*BTW, great news about the 2014 ACS conference location. The conference chair told me to spread the word but the ACS people said, “Wait until the contracts are signed” so I will keep it to myself for now. (It’s not SF)

A struggle in the mouth

Oh, Fancy Food Show… Always pretty much the same and yet always a must-attend event.

Forever cheese

Back in Ye Olde Dayes, when we were trying to build a cheese department, we roamed your aisles looking for cheese to stock our shelves. I’m still getting “VISIT OUR BOOTH!” mailings from people whose product I tasted once over a decade ago and never brought into the store. Back then a lot of folks wouldn’t even talk to us because we looked too weird or they’d never heard of our store. Now, I seldom visit a booth where I don’t already have an appointment.

That’s probably better for my stomach. No more of the freestyle grazing that means coffee on top of salsa on top of prosciutto on top of chocolate on top of “gourmet” pigs in “artisan” blankets…

I refuse to go all three days – for my own sanity – but it’s hard to do everything I need to do in two. I always skip Sunday because it’s amateur day. The show is supposed to be Trade Only but I am convinced that everyone gives their badges to their friends on Sunday because it’s crazy-packed and people tend to shovel down the samples in a non-professional kind of manner.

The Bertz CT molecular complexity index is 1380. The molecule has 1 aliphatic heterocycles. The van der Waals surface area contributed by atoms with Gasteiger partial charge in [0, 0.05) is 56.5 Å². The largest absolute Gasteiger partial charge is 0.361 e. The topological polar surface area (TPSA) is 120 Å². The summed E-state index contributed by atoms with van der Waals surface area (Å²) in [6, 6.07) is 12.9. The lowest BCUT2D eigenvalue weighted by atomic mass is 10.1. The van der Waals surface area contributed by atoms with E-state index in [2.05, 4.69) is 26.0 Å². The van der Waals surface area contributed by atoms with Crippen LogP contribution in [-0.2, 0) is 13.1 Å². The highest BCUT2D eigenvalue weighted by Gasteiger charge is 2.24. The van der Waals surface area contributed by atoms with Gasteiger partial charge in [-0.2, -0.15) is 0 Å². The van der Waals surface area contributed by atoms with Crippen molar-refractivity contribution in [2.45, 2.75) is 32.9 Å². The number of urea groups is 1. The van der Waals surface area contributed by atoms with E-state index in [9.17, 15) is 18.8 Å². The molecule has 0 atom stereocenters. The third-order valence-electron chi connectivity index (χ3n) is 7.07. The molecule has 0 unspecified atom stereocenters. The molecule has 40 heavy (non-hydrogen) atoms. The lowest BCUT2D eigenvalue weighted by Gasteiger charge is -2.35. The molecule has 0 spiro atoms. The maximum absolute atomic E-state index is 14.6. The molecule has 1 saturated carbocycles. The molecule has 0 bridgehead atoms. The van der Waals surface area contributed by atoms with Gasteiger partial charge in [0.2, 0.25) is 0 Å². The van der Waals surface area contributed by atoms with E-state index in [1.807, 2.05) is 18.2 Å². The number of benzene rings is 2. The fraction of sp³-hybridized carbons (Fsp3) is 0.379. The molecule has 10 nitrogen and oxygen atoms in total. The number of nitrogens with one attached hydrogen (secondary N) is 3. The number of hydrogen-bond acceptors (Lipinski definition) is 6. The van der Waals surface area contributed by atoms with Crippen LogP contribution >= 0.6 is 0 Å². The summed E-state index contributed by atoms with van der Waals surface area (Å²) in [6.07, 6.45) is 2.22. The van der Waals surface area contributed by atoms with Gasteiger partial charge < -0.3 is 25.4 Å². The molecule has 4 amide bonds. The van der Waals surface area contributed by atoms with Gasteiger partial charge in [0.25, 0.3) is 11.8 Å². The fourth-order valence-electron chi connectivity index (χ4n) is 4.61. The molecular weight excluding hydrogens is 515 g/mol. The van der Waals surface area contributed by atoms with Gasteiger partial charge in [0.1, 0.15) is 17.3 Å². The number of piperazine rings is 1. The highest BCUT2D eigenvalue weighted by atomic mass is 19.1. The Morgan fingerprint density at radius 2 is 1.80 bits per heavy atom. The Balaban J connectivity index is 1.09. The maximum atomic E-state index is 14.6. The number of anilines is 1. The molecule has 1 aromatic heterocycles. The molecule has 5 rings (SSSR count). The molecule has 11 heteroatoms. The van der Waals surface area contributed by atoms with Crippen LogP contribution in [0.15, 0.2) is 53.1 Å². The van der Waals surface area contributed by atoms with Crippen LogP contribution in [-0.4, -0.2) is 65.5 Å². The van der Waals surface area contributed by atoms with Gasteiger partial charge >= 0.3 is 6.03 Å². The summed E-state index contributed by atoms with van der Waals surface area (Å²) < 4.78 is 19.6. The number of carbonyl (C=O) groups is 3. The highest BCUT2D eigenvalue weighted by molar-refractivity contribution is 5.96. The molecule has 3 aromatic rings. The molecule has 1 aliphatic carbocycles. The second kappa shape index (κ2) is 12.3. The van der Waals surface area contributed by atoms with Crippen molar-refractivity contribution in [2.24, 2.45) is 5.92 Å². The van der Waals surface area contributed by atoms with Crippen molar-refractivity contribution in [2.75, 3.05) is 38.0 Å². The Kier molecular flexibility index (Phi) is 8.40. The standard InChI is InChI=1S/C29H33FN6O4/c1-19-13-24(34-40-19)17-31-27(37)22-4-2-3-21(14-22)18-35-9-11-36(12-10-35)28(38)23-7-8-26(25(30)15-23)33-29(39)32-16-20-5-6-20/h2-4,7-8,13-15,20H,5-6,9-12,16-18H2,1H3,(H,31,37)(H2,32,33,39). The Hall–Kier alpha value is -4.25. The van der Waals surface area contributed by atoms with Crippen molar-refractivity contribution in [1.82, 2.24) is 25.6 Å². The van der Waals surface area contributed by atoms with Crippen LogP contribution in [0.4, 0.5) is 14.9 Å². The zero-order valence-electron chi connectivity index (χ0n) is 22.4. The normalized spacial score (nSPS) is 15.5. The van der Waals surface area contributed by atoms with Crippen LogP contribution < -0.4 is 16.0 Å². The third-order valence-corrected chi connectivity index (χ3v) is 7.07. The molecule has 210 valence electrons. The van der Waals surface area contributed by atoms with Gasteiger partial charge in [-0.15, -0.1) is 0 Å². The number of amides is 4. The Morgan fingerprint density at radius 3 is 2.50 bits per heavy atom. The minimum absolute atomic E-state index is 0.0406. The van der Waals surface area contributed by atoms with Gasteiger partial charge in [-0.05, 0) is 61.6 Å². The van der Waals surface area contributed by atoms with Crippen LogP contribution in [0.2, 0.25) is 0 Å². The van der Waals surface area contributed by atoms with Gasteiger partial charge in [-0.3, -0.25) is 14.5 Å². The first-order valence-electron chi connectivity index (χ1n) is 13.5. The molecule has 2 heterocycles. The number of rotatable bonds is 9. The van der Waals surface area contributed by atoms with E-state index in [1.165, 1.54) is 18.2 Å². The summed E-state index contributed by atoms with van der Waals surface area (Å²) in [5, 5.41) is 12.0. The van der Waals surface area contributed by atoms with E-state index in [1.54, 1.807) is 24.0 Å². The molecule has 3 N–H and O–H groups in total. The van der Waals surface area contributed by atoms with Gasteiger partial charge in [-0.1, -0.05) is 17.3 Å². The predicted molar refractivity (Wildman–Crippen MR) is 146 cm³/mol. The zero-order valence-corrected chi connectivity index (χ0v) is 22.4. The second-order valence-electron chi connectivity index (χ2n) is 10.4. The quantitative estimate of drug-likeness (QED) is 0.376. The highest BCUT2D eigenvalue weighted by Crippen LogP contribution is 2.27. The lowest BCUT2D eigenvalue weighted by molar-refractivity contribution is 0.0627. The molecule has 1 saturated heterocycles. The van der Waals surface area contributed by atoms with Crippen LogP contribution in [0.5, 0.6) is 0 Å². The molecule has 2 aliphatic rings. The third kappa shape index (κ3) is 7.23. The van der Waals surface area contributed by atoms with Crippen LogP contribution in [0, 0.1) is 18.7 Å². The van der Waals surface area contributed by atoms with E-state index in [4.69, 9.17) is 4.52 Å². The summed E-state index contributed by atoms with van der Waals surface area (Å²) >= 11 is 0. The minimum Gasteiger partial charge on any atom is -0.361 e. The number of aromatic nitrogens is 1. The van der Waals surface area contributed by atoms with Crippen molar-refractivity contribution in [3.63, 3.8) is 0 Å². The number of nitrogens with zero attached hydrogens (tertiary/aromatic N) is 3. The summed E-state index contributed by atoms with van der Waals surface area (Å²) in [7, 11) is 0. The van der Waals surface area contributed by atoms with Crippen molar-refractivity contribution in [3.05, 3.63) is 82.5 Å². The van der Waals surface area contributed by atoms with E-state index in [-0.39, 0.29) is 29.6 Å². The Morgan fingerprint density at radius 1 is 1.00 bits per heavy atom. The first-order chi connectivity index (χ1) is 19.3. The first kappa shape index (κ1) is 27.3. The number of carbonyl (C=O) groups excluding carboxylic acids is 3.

It’s still greasy cheese rind in my palm while I take notes but now I usually get to sit down while I do it.
cheese notes

Many of you were excited by the cheese that was described to me as a “struggle in the mouth”.* I figured out which one it was but I don’t want to say because we sell that cheese and I’ve never had one taste like that before. I think this one was, in fact, mishandled and that might make any cheese a struggle. It was crazy though. My brain kept alternating, “This is awesome. Spit it out! This is awesome. Spit it out! This is awesome. Spit it out!…”

My tasting notes are at work, but we did taste some awesome cheeses. I will write about those in the weeks to come so that I don’t misspell anyone’s name or anything. Did you go? What were your favorites? They don’t have to be cheese.

Apologies to anyone I missed at the show. We had a cooler disaster back at the store so I had to leave early on Tuesday to weigh cheese and then throw it in the compost dumpster. Yuck! Still, after a weekend of fancy-schmancy events, it does keep it real to come home reeking of bad cheese and not free wine.

*I’ve never quoted a facebook comment before but my old friend responded to that post with, “The history of all hitherto existing cheese is the history of cheese struggle: curds and whey; cheddar and swiss; blue and brie; in a word, oppressor and oppressed, stood in constant opposition to one another, carried on an uninterrupted, now hidden, now open fight, a fight that each time ended, either in a revolutionary reconstitution of cheese at large, or in the common ruin of the contending cheeses.” If I don’t record that this was my friend’s comment I will start thinking that I was that clever.